Travel Savvy: Know Your International Cannabis Laws

In the spirit of In A Real Cool Mood traveling abroad this month, I took a moment to research the cannabis laws so I can not only be more educated about how the industry is outside of our own backyard but also to make sure I'm traveling as smart as possible. As one could easily guess, the laws in the United Kingdom and in France (where I am happily going to explore!) have different regulations in place than the United States. Thankfully, the globe in general is making strides in a positive direction but we collectively as a planet have a lot of advocacy work to do. Let's take a look at where each location stands at the time of this writing.

United Kingdom:

Cannabis in the United Kingdom is illegal for recreational use and is classified as a Class B drug. Meaning, you can’t just light up a joint anywhere legally. Medical use of cannabis was legalized on November 1, 2018. Prior to this date, all cannabis products were classified as unlawful drugs. Now, cannabis products can be prescribed but only by consultant medical practitioners for things such as nausea induced by chemotherapy, MS and epilepsy.

This shift in regulation was influenced by multiple cases where children were suffering from epilepsy but successfully using cannabis to heal. Their stories gained a lot of attention and further speak to how this plant is helping keep children alive. For one example, there is currently a six year old boy named Alfie Dingley who suffers from about 30 epileptic seizures a day. His parents have said that cannabis oil has a huge impact on Alfie’s life. When he takes cannabis oil, his seizures have dramatically gone down to about one per month.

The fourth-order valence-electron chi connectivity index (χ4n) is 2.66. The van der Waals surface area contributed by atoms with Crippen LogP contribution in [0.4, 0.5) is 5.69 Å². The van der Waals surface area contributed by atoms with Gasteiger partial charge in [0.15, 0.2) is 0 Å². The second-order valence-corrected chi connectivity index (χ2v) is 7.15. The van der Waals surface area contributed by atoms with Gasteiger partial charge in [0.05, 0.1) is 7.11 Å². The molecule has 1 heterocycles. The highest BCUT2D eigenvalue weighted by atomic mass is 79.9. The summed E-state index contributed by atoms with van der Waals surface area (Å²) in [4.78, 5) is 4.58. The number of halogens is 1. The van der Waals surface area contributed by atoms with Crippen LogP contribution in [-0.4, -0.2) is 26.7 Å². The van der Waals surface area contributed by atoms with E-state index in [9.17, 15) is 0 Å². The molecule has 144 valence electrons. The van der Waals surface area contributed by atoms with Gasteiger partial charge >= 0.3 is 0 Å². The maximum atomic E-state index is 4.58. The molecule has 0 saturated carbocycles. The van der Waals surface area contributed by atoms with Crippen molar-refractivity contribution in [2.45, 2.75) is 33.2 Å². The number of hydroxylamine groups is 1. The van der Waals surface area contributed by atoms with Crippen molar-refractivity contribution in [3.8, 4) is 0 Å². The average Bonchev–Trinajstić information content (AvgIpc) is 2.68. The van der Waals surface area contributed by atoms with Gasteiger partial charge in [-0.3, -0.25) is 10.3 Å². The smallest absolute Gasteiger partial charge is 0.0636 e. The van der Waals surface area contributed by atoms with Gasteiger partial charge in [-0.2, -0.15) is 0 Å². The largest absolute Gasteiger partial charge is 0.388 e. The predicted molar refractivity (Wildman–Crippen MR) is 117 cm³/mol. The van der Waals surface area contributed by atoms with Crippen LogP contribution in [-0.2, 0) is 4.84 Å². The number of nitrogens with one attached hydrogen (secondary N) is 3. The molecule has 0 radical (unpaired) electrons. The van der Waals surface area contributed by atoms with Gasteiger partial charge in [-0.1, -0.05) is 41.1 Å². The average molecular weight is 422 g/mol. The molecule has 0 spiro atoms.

If that doesn’t show you the power and magic of this plant, I don’t know what will. The issue was that the family had to move to the Netherlands in September 2017 in order to legally provide the oil for their child. They eventually ran out of money and had to return to Britain. Despite the medicinal use law going into effect in 2018, doctors remained too afraid to prescribe cannabis. It’s unfortunate. No parent should have to go through the pain, frustration, and heartache of watching their child suffer, just to find something that helps and then not be able to access it.


Cannabis in France is illegal for personal use, but interestingly enough remains the most popular illegal “drug” in France. In 2012, 13.4 million French people between age 15 and 64 had tried cannabis, whereas 1.2 million people in Metropolitan France considered themselves regular users. On November 23, 2018, the penalty for possession of cannabis was reduced to a 200 euro fine, rather than an arrest. It’s progression right? I don’t know if France will soften the cannabis laws anytime soon, but I do know France's finance minister Bruno LeMaire stated, "This is my personal conviction: cannabis must not be legalized. On the other hand, we must take a good hard look at where we have gone wrong … we have the harshest laws in Europe, yet the highest consumption rates." A stubborn yet open minded view, I suppose.